In Last Decade, 14% ‘Concerning’ Growth in Cargo Handled by Adani Ports
Adani Ports and Special Economic Zone Limited (APSEZ) has a coastal network rivalling that of the government’s 12 ports with the company having a presence every 500 km on an average along the country’s 5,422-km coastline.
The phenomenal expansion from only the Mundra Port in 2001 to 14 ports and terminals handling 24% of all cargo passing through the country’s ports has become a cause of concern in certain sections of the government, according to an investigative report of The Indian Express.
“This is a concern. Such a growth model compounds the concerns about the growing concentration risk,” a top economic ministry official requesting anonymity told the newspaper.
The figures of the total cargo handled by APSEZ and the Adani Group’s market share in the last 10 years show a massive increase.
From 2013 to 2023, the total cargo handled by APSEZ jumped nearly fourfold to 337 million tonnes (MT). Its volumes increased at a compounded annual growth rate (CAGR) of 14% against the industry’s 4%.
In contrast, the total cargo volume of all other ports grew at a CAGR of merely 2.7% from 842.66 MT to 1,096.39 MT.
The Group’s market share in total cargo handled almost tripled from around 9% to almost 24% in the same period. The Mundra Port handled 155 MT in FY23, more than any of the 12 government-owned ports.
On the other hand, the Centre’s market share dropped from around 58.5% to 54.5%.
Moreover, Adani’s market share has crossed 50% in ports not controlled by the Centre.
The increase in Adani Group’s market share in the ports sector has come at the cost of Centre-controlled ports, according to the newspaper.
Strikingly, this growth has been through the inorganic route, according to the officials and the regulator.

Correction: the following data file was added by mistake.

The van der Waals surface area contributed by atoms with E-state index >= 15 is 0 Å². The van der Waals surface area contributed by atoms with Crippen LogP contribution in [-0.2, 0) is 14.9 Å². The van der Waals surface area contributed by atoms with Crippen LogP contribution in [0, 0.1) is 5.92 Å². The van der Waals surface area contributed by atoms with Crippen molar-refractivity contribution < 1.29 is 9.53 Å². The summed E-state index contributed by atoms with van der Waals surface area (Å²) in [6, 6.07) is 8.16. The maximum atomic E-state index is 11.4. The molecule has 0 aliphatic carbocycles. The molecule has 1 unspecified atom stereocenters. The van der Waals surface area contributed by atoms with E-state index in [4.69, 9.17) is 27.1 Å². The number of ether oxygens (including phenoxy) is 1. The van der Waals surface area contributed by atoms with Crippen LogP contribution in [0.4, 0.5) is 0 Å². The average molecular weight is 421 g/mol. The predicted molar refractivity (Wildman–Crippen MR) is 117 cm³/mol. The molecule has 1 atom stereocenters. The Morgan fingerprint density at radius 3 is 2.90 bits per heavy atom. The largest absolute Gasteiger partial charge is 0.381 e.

The Adani Group’s acquisition of ports in the last decade account for 37% of the total cargo volumes (337 MT), according to an analysis of cargo handling data by the newspaper.
The Group’s spokesperson didn’t reply to mails sent by the newspaper for comments on its expanding footprint and concentration risks.
APSEZ also beats the government in turnaround time, the duration between entry and exit of a cargo ship, taking only around 0.7 days compared to two days taken by the Centre in August.
While APSEZ is well-managed and a profitable business, a senior official with the shipping ministry flagged substantive risks of high market concentration, meaning low competition, high-entry barriers for newer and smaller players, high dependencies on dominant players, and higher chances of abuse of dominant position.
Another senior official from an economic ministry requesting anonymity said that the reports—denied by the Group as “motivated”—have increased anxiety about this market concentration in a strategic sector like shipping.
In 2013, APZEZ handled cargo volumes of around 91 MT, only 10% of the total volumes handled by all ports and more than 23% handled by all minor ports (not controlled by the government).
By 2023, the Group has a significantly higher footprint with its eight operational minor ports in India handling around 337 MT as against 650 MT handled by the minor ports, according to the newspaper.
APSEZ also operates terminals at three major ports. The Vizhinjam port (Kerala) and a terminal at the Syama Prasad Mookerjee Port (Haldia) are under construction. The company also acquired the Karaikal Port (Puducherry) in April—but since it was not part of the Adani Group in FY23, its volumes are not included in Adani’s total market share.
In the last 10 years, APSEZ’s volumes registered higher growth than compared to all major and minor ports. In FY21, when the overall port volumes and volumes at major and minor ports contracted by more than 4%, APSEZ’s volumes increased by around 11% compared to FY20.
ASPEZ’s growth was fuelled by the acquisition of Dhamra Port in Odisha, Kattupalli in Tamil Nadu, Krishnapatnam and Gangavaram in Andhra Pradesh and Dighi in Maharashtra.
According to a former Competition Commission of India (CCI) chairperson, APSEZ’s “share has been continuously growing in a creeping fashion. It is definitely a concern if there is a creeping acquisition of capacity by one player while the others fall or languish”.
In 5-10 year, it “could be a problem. The government and the CCI should keep an eye”, the chairperson said requesting anonymity.
Another former CCI chairperson differed saying that a company’s growth in “natural monopolies” like ports and airports isn’t worrying. The CCI’s only intervenes if there is evidence of “abuse of monopoly”.
The CCI didn’t respond to mails requesting it views on the matter.
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